Dozens of snakes saved from well before it was destroyed - KWWL - Eastern Iowa Breaking News, Weather, Closings

Dozens of snakes saved from well before it was destroyed

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An Eastern Iowa man came across a slithery surprise while working on rebuilding an old farm. He uncovered an old and unused well where he found a pit of snakes.

The well was supposed to be demolished but he didn't want the snakes to be killed during the process. Instead, he reached out for help and got connected with Don Becker from Cedar Rapids to help with removing them.

Don Becker knows his snakes, so much so that he's been given the nickname the "snake man". Becker volunteers much of his free time helping conservation efforts and the Department of Natural Services. Even his full-time job involves snakes. He's a chief technology officer for HerpMapper, a non-profit website dedicated to gathering and sharing information about reptile and amphibian observations.

For Becker, it was no big deal to descend into a bed of snakes below to help remove them. He said it's not unusual for snakes to make a home in something like an unused well. He was told to expect 14 snakes.

"I knew there was going to be some more, some where, but I didn't think we'd find as many as we did," Becker said.

Instead, he found a whole lot more than that. Piles of snakes were laying inside the stone walls and some were in pipes.

"We were finding more and more snakes with every hole we opened," he said.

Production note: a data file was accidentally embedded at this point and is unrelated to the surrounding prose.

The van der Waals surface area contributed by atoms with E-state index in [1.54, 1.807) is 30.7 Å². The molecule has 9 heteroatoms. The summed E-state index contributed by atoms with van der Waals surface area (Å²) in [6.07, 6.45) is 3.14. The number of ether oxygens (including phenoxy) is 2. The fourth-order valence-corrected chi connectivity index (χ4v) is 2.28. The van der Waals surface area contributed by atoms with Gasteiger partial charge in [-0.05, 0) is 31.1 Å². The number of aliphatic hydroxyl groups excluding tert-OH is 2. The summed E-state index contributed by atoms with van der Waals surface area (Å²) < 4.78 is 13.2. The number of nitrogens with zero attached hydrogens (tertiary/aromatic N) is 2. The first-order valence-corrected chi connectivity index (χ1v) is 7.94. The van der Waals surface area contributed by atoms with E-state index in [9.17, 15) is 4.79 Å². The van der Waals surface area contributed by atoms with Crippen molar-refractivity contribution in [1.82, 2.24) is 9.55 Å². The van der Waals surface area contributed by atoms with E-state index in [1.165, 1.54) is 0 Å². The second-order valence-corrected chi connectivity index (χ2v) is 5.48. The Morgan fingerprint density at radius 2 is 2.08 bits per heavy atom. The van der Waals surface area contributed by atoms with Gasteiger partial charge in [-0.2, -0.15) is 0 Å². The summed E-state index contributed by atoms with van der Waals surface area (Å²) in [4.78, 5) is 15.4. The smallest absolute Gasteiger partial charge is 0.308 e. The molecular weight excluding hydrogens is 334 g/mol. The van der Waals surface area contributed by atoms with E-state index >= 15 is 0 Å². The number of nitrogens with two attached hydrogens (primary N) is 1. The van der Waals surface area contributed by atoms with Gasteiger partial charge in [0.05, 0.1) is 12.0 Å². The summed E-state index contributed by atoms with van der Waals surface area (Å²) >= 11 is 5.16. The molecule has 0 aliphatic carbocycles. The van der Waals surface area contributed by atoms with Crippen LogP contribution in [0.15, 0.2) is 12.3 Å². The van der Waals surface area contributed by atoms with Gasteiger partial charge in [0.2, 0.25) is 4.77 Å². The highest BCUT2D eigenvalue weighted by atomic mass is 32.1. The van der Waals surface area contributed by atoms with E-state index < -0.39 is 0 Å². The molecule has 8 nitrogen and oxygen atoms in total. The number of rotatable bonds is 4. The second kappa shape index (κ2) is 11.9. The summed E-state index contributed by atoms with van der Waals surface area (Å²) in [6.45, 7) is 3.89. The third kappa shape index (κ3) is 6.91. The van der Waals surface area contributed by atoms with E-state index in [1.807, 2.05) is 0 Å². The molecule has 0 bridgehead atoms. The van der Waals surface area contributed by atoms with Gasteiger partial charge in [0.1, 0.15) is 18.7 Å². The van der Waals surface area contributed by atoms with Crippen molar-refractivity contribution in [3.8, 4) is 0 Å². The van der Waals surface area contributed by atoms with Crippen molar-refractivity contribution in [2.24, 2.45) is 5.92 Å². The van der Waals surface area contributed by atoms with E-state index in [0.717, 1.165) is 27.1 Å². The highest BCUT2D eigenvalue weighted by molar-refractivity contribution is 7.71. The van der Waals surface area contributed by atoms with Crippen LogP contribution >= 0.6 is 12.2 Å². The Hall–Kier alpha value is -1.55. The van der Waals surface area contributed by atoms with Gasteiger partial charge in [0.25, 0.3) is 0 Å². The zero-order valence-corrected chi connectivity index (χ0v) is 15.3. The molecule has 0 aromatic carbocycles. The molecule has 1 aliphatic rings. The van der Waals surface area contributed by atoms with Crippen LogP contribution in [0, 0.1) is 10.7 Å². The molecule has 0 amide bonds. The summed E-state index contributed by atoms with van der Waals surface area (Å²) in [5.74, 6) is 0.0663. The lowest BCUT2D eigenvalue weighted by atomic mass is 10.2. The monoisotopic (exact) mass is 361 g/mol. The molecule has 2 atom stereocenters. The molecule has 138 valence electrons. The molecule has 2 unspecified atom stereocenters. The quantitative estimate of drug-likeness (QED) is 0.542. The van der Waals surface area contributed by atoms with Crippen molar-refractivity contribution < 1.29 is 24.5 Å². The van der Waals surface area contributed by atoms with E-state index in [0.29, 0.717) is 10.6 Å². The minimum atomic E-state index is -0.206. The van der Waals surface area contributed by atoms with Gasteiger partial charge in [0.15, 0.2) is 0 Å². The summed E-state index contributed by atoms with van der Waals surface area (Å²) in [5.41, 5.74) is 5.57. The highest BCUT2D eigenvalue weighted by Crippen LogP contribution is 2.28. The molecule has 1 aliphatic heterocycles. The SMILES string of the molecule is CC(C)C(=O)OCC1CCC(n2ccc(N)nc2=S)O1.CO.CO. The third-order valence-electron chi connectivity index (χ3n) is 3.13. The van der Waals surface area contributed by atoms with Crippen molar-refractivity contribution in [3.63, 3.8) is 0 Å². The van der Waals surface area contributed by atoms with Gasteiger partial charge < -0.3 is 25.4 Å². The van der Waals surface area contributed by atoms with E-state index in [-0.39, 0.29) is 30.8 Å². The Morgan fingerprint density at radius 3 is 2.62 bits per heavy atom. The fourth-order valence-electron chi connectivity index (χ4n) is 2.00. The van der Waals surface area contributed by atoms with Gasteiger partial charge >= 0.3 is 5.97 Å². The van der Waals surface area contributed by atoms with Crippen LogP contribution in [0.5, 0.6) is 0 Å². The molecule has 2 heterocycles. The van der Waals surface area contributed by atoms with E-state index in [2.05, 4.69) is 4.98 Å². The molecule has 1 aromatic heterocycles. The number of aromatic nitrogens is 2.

In total, 49 snakes were pulled out. A majority are Western Foxes but 11 were Blue Racers, were are not venomous. All 49 of the snakes are now at Becker's home, tucked away in a dark and cool closet in a plastic tub where they live undisturbed.

"This is essentially the conditions they would be in, in the wild, in that well," Becker said.

According to Becker, the snakes needed to be removed from the well and the wild. That's why they'll temporarily be at his home. Iowa law requires a permit to take animals out of the wild, that's where Becker came in to help. 

"Sitting out they wouldn't have survived the winter or two they would have just tried to go right back into the well and it's going to get collapsed in and they're going to die anyway," he said.

All to often, Becker said, that people find out a well was filled with snakes after it was caved in. He said it was a surprise that someone would reach out for help because though legally snakes can't be removed from their environment, a landowner legally could cave in a well on them. He said this is something he wants urge people to think differently about.

"Snakes help with rodent control. It obviously helps with your crops and your grain bins. It's something I wish more farmers in Iowa understood so he did not want to risk losing a bunch of snakes," he said.

Come spring, all the snakes will be returned to the farmland.

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